As each group worked on their assigned recipe, Lord and her partner, Gerlinda Grimes, circulated through the room, moving from station to station, answering questions, tidying up, pulling out equipment and keeping people moving through their recipes.

Then, as each group finished its recipe — putting meatloaf in the oven, keeping mashed potatoes warm, stirring the turnip greens, chilling the natilla — they slowly began to gather at a long table. Sipping beer or wine or water, enjoying the salsa and the guacamole, the dinner party atmosphere really settled in. Their work done, they could relax and chat before Lord, Grimes and friend Rama Roy served the meal. Puckett sat in to answer questions about putting together a cookbook and working with Hernandez.

Meal prepared, the participants sat at a long table in the kitchen, sharing stories and dinner. CONTRIBUTED BY BETH LORD

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So, Lord’s cookbook club is for people who enjoy the process of preparing a meal. They have to be willing to relinquish some control, since everyone who gathers has some idea what kind of food they’ll be preparing (because they know the cookbook the meal will be from), but not the exact menu for the evening.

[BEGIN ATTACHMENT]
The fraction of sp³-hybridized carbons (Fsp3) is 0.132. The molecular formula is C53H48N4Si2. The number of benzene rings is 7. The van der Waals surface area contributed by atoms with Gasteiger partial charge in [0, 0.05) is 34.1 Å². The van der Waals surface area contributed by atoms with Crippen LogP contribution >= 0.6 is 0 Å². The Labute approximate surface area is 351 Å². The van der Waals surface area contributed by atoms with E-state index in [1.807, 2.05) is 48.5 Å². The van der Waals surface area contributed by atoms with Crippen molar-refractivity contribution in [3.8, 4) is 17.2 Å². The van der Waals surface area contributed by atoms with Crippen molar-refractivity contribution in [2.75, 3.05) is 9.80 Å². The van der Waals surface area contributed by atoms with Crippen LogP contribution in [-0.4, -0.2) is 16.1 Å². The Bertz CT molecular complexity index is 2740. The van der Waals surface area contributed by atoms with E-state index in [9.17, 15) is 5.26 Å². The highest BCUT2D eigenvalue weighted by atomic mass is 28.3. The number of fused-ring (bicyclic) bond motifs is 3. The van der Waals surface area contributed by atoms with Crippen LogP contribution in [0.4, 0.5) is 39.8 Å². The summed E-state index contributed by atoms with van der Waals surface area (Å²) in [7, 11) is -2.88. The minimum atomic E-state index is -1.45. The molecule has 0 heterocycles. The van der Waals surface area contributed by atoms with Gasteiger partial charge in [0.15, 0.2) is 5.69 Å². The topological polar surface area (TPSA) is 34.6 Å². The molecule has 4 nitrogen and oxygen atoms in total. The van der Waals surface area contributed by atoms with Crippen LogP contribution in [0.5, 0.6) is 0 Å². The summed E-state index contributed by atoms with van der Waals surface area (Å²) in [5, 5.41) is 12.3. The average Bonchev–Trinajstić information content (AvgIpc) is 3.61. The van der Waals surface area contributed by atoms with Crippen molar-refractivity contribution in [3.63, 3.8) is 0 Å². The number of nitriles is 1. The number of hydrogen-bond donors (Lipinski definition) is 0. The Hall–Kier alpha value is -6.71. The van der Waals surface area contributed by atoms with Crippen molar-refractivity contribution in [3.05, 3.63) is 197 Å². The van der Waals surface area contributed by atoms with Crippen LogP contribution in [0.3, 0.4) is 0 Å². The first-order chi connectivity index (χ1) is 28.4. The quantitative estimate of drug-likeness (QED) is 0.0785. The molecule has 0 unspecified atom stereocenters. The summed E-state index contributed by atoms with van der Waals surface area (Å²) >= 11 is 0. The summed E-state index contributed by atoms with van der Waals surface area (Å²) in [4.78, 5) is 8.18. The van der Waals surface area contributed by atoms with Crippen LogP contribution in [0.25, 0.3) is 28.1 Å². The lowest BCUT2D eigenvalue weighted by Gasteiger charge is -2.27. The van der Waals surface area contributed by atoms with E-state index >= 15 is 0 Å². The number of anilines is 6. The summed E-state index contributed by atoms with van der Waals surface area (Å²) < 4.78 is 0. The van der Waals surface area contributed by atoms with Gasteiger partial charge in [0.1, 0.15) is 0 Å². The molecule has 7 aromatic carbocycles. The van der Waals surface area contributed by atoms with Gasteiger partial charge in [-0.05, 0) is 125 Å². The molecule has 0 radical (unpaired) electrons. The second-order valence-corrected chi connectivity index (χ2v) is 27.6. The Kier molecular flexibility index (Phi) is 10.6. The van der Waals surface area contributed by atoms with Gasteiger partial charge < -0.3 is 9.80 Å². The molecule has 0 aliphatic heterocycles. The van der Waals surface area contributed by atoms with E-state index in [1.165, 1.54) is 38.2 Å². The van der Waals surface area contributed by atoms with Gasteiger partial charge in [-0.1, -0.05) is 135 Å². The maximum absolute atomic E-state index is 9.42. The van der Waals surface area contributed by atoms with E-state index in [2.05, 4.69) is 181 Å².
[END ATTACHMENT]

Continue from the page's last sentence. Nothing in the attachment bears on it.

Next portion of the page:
Some will find they’re preparing and tasting dishes they never might have selected on their own. But, like kids who might sample the broccoli because they had a hand in preparing it, they’re likely to find something to like in everything they try. And the cookbooks? They get splattered, and maybe a little dog-eared, as they’re finally put to use.


Tickets for the Third Thursday Cookbook Club are $35, and are limited to 12 seats.

Upcoming classes:

Feb. 21: “Basic to Brilliant, Y’all” by Virginia Willis (Ten Speed Press, $35)

March 21: “Thug Kitchen” by Michelle Davis and Matt Holloway (Rodale, $24.95)

April 18: “Everyday Korean” by Kim Sunee and Seung Hee Lee (The Countryman Press, $29.95)

The Learning Kitchen, 209 Edgewood Ave., Atlanta. 770-284-0560. To register: